It has been said before that slavery was America’s “original sin.” When you consider that it has been more than 150 years since the end of the Civil War and race remains an issue on just about every nightly newscast, it makes one wonder if there isn’t some kind of mark of Cain on us.
But I am not qualified or capable of solving the issue of race relations — not even if I had nine million words at my disposal rather than the 900 or so here.
Now we turn the bend toward another summer season marked by Memorial Day, which, contrary to what Madison Avenue advertisers would have you believe, is a day purposed to make us pause and remember those who have fallen in battle, rather than a day to be herded like goats into sporting goods stores to stock up on beach and camping equipment.
Memorial Day was born out of the savagery of the Civil War in an attempt to somehow sanctify the carnage and give it all some kind of meaning. The very first Memorial Day observance took place in 1868 at Arlington Cemetery, which also happened to be the property of Confederate General Robert E. Lee prior to the war.
On that first Memorial Day, Ulysses S. Grant and his wife hosted the event that ended with children laying flowers on the graves of both Union and Confederate soldiers.
Since that war and slavery are forever linked to one another, it is almost poetic to consider that the remake of the seminal television mini-series “Roots” will be unveiled on Memorial Day.
Now I am not usually a big fan of remakes, reboots or recycled movies or television programs. They tried to make a television series out of the epic “Casablanca” and it was an epic fail. Bruce Willis was attached to a proposed remake of the John Wayne classic “The Searchers” that, thankfully, never came to fruition. That would have been about as close to pop culture heresy as you could get. But there have been successes in this field. “The Dark Knight” Batman movie is superior to the Tim Burton versions in my ever so humble opinion.
When it comes to “Roots,” the time is probably right for a revisit. Remember, when the original mini-series aired it was nothing short of a sensation. It was that glorious time of network television dominance and the 1977 debut of this multi-part saga garnered 37 Emmy nominations and contained a cast full of new African American faces, some familiar faces and a slew of just about every other television star that could be mustered at the time.
I watched part of an episode of the original not so long ago and the 1970s television storytelling style was almost stifling and when I heard that a remake of the series was in the works, it made sense. But the accomplishment of the 1977 mini-series, when taken into perspective, is an accomplishment of a high order. And for perspective … just trace the history of race relations through cinema (and television). Compared to the silent film classic “Birth of a Nation,” the original 1977 version of “Roots” was light years ahead.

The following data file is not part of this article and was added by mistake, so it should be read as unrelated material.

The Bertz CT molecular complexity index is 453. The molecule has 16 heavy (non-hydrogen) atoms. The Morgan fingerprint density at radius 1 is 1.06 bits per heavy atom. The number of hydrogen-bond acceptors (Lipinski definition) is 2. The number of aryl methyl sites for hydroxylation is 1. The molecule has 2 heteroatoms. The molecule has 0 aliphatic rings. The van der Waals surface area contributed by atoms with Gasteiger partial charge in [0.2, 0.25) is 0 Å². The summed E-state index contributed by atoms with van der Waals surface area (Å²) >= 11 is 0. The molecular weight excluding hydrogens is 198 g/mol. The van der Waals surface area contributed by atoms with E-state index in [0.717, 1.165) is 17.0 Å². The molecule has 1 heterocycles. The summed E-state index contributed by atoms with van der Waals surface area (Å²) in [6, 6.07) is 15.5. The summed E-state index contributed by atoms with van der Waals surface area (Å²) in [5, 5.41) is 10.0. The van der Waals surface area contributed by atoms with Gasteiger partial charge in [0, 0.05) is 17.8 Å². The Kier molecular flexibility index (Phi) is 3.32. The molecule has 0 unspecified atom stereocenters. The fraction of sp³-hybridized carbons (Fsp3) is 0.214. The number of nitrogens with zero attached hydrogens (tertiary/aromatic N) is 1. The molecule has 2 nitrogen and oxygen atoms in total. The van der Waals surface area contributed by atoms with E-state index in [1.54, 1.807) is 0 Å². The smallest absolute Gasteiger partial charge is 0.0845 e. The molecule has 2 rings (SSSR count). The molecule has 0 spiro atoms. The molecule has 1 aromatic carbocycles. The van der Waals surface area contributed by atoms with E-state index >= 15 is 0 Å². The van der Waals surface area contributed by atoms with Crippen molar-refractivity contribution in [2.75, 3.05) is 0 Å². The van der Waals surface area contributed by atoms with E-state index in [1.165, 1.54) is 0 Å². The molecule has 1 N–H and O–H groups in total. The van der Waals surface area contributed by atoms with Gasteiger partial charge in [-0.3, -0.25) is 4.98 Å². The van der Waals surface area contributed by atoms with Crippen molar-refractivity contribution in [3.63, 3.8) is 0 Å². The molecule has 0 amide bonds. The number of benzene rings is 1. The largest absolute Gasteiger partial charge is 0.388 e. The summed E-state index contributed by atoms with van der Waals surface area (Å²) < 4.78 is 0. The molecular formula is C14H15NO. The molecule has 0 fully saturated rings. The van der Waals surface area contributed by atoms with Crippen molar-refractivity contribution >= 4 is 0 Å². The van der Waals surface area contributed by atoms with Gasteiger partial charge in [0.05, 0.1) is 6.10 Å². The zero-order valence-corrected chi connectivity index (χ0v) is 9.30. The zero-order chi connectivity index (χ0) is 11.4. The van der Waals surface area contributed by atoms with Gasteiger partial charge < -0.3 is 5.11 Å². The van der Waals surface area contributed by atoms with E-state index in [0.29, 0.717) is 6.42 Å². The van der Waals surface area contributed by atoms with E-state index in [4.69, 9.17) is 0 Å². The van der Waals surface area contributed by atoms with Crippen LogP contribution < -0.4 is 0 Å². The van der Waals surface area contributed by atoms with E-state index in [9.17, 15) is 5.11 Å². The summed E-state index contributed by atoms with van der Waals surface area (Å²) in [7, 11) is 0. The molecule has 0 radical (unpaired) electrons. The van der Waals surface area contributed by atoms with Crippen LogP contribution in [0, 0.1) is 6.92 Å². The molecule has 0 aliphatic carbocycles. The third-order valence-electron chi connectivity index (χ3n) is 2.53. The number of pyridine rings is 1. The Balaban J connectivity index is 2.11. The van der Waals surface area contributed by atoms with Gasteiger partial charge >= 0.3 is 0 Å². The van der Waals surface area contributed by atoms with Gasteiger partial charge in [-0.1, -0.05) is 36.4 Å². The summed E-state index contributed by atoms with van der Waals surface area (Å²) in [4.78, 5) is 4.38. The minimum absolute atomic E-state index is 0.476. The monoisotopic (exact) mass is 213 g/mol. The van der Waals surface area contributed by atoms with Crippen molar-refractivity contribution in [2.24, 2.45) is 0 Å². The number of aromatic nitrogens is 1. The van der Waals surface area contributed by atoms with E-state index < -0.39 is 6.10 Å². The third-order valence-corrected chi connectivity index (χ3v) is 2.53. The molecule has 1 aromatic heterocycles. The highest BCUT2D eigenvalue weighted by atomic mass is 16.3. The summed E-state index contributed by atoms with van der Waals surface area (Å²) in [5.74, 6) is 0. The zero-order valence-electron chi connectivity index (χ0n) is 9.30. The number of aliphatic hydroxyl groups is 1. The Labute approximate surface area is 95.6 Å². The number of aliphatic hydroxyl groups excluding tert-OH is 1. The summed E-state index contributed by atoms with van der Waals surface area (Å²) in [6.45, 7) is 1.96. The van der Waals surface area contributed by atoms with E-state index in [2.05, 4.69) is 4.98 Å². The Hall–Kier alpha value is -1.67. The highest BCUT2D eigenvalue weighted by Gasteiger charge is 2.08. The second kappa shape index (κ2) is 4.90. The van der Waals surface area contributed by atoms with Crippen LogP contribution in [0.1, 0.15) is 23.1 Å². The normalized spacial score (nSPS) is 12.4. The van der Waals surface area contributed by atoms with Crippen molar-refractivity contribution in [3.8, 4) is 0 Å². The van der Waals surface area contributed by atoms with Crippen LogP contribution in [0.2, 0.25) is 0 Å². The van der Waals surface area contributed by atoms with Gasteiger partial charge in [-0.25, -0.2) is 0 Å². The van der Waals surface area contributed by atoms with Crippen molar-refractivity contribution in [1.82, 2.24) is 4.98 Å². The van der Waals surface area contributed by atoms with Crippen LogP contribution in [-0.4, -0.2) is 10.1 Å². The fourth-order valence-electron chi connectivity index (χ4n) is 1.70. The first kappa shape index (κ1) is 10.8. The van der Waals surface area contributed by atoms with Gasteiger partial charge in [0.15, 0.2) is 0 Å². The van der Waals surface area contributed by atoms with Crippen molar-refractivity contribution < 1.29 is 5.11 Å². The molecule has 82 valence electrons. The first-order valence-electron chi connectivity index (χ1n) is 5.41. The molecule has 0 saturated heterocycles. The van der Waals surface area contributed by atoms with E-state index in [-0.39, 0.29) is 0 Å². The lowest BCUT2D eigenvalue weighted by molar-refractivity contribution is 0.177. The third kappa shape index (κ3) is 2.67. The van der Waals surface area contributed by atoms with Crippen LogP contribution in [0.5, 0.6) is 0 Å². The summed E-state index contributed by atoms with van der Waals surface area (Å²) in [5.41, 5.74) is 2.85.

Strangely, I have a direct connection to the 1915 D.W. Griffith film. No, I was not around when it was made, but I knew someone who was in it. His name was Joseph Henaberry and he was an assistant to director Griffith and married to a cousin of my dad. We called him Uncle Joe for some reason and he and “Aunt” Lil lived in the Valley and were staples at family gatherings. Joseph Henaberry not only worked behind the camera on “Birth of a Nation,” but also portrayed Abraham Lincoln in the film. I was too young to understand or think of asking Uncle Joe about this film, but I was always proud of my tenuous connection to it.
Not so proud of the way African-Americans are portrayed in this movie. The good news was this film was controversial in 1915 and roundly condemned by the fledgling NAACP and many Americans of every race, despite the fact the president of the United States at that time praised the film for its faithfulness to history. Of course, that “history” is from a distinctively white and racist point of view, full of the worst kinds of stereotypes and outright vile racism.
All the “important” black roles are played by white actors in blackface. And we are not talking Lawrence Olivier’s meticulous and artistic rendering of Othello, but old-fashioned minstrel show weirdness. The plot was all about Southern manhood resisting horrible Union forces via the KKK. It was quite a lot to take — even for 1915 audiences.
“Gone With the Wind,” some 24 years later, made valiant attempts to avoid the same pitfalls, but there are certainly scenes and depictions of happy slaves that are truly cringe-worthy. So “Roots” is progress. It was written by an African American about his real African American lineage and the 1977 mini-series was performed by African American actors.
The 2016 version of “Roots” will hopefully carry the progress even further and inspire more kids in school to learn a little more about the “original sin” of America by looking back to where we were before looking forward. Then the graves decorated with flowers on that first Memorial Day may prove silent sentinel to something greater and to a more promising future.
Robert Brennan has been a professional writer for more than 30 years, including many years in the television industry.